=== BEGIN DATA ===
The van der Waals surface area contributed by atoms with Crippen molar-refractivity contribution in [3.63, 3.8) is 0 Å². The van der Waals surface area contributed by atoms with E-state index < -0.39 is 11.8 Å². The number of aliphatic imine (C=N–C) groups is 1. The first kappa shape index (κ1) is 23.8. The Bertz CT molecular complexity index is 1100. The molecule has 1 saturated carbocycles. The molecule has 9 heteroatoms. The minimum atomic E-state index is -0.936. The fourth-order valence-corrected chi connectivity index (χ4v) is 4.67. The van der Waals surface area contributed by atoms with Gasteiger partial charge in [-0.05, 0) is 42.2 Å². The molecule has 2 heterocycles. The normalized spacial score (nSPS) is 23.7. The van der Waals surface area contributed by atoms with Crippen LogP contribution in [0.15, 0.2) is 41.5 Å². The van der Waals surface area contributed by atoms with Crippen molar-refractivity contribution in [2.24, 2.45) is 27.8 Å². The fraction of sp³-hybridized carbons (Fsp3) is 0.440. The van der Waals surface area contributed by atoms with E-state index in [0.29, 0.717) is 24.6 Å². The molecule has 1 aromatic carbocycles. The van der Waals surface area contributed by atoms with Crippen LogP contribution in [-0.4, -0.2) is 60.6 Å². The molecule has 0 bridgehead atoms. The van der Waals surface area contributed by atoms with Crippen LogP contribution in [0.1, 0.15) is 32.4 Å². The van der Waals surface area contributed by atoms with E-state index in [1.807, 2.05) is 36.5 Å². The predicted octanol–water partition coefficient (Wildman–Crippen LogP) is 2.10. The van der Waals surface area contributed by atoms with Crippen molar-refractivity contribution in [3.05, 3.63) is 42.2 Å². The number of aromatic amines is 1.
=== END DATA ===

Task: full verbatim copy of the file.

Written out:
The van der Waals surface area contributed by atoms with Crippen molar-refractivity contribution in [3.63, 3.8) is 0 Å². The van der Waals surface area contributed by atoms with E-state index < -0.39 is 11.8 Å². The number of aliphatic imine (C=N–C) groups is 1. The first kappa shape index (κ1) is 23.8. The Bertz CT molecular complexity index is 1100. The molecule has 1 saturated carbocycles. The molecule has 9 heteroatoms. The minimum atomic E-state index is -0.936. The fourth-order valence-corrected chi connectivity index (χ4v) is 4.67. The van der Waals surface area contributed by atoms with Gasteiger partial charge in [-0.05, 0) is 42.2 Å². The molecule has 2 heterocycles. The normalized spacial score (nSPS) is 23.7. The van der Waals surface area contributed by atoms with Crippen LogP contribution in [0.15, 0.2) is 41.5 Å². The van der Waals surface area contributed by atoms with Crippen molar-refractivity contribution in [2.24, 2.45) is 27.8 Å². The fraction of sp³-hybridized carbons (Fsp3) is 0.440. The van der Waals surface area contributed by atoms with E-state index in [0.29, 0.717) is 24.6 Å². The molecule has 1 aromatic carbocycles. The van der Waals surface area contributed by atoms with Crippen LogP contribution in [-0.4, -0.2) is 60.6 Å². The molecule has 0 bridgehead atoms. The van der Waals surface area contributed by atoms with Crippen LogP contribution in [0.1, 0.15) is 32.4 Å². The van der Waals surface area contributed by atoms with E-state index in [1.807, 2.05) is 36.5 Å². The predicted octanol–water partition coefficient (Wildman–Crippen LogP) is 2.10. The van der Waals surface area contributed by atoms with Crippen molar-refractivity contribution in [3.05, 3.63) is 42.2 Å². The number of aromatic amines is 1.